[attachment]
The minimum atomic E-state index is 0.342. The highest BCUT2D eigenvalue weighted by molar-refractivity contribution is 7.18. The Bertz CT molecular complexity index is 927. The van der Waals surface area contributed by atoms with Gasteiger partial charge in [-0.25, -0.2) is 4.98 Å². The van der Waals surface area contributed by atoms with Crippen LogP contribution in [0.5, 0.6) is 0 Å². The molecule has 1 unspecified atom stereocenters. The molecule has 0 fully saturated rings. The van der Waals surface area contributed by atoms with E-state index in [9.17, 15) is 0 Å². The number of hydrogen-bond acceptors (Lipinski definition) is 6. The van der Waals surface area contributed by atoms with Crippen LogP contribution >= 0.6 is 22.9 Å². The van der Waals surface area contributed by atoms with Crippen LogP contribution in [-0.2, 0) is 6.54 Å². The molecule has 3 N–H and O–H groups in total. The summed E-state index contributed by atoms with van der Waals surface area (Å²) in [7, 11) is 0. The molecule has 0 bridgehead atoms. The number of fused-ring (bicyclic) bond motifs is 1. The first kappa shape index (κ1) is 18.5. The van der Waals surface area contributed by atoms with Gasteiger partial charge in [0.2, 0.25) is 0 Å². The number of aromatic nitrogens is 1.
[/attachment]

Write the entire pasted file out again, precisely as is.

The minimum atomic E-state index is 0.342. The highest BCUT2D eigenvalue weighted by molar-refractivity contribution is 7.18. The Bertz CT molecular complexity index is 927. The van der Waals surface area contributed by atoms with Gasteiger partial charge in [-0.25, -0.2) is 4.98 Å². The van der Waals surface area contributed by atoms with Crippen LogP contribution in [0.5, 0.6) is 0 Å². The molecule has 1 unspecified atom stereocenters. The molecule has 0 fully saturated rings. The van der Waals surface area contributed by atoms with E-state index in [9.17, 15) is 0 Å². The number of hydrogen-bond acceptors (Lipinski definition) is 6. The van der Waals surface area contributed by atoms with Crippen LogP contribution >= 0.6 is 22.9 Å². The van der Waals surface area contributed by atoms with Crippen LogP contribution in [-0.2, 0) is 6.54 Å². The molecule has 3 N–H and O–H groups in total. The summed E-state index contributed by atoms with van der Waals surface area (Å²) in [7, 11) is 0. The molecule has 0 bridgehead atoms. The number of fused-ring (bicyclic) bond motifs is 1. The first kappa shape index (κ1) is 18.5. The van der Waals surface area contributed by atoms with Gasteiger partial charge in [0.2, 0.25) is 0 Å². The number of aromatic nitrogens is 1.